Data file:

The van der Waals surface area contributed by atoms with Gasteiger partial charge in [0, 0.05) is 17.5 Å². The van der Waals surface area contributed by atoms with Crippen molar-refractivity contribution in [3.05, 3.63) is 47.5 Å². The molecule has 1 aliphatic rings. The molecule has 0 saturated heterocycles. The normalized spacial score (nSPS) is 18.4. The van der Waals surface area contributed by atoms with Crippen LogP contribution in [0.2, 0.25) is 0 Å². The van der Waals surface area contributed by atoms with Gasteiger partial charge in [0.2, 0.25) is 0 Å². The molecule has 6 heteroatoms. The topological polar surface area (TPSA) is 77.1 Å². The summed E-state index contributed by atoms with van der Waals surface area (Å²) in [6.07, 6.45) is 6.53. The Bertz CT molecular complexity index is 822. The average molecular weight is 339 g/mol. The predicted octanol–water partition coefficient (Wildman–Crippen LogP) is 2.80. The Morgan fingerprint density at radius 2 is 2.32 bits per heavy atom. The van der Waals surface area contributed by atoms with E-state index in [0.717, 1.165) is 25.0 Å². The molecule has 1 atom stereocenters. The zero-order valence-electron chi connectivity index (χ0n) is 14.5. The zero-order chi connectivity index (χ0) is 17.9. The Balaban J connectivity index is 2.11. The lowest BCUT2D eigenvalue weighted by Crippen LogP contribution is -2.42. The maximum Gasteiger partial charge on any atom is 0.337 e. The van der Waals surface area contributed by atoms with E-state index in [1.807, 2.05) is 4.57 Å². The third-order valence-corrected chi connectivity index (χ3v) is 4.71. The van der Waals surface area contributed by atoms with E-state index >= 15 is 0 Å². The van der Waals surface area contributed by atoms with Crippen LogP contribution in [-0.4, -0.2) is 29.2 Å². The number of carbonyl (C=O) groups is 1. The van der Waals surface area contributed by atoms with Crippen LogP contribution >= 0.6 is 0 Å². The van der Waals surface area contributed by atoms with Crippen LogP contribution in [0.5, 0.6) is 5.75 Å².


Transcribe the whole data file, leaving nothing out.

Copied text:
The van der Waals surface area contributed by atoms with Gasteiger partial charge in [0, 0.05) is 17.5 Å². The van der Waals surface area contributed by atoms with Crippen molar-refractivity contribution in [3.05, 3.63) is 47.5 Å². The molecule has 1 aliphatic rings. The molecule has 0 saturated heterocycles. The normalized spacial score (nSPS) is 18.4. The van der Waals surface area contributed by atoms with Crippen LogP contribution in [0.2, 0.25) is 0 Å². The van der Waals surface area contributed by atoms with Gasteiger partial charge in [0.2, 0.25) is 0 Å². The molecule has 6 heteroatoms. The topological polar surface area (TPSA) is 77.1 Å². The summed E-state index contributed by atoms with van der Waals surface area (Å²) in [6.07, 6.45) is 6.53. The Bertz CT molecular complexity index is 822. The average molecular weight is 339 g/mol. The predicted octanol–water partition coefficient (Wildman–Crippen LogP) is 2.80. The Morgan fingerprint density at radius 2 is 2.32 bits per heavy atom. The van der Waals surface area contributed by atoms with E-state index in [0.717, 1.165) is 25.0 Å². The molecule has 1 atom stereocenters. The zero-order valence-electron chi connectivity index (χ0n) is 14.5. The zero-order chi connectivity index (χ0) is 17.9. The Balaban J connectivity index is 2.11. The lowest BCUT2D eigenvalue weighted by Crippen LogP contribution is -2.42. The maximum Gasteiger partial charge on any atom is 0.337 e. The van der Waals surface area contributed by atoms with E-state index in [1.807, 2.05) is 4.57 Å². The third-order valence-corrected chi connectivity index (χ3v) is 4.71. The van der Waals surface area contributed by atoms with E-state index >= 15 is 0 Å². The van der Waals surface area contributed by atoms with Crippen LogP contribution in [-0.4, -0.2) is 29.2 Å². The number of carbonyl (C=O) groups is 1. The van der Waals surface area contributed by atoms with Crippen LogP contribution >= 0.6 is 0 Å². The van der Waals surface area contributed by atoms with Crippen LogP contribution in [0.5, 0.6) is 5.75 Å².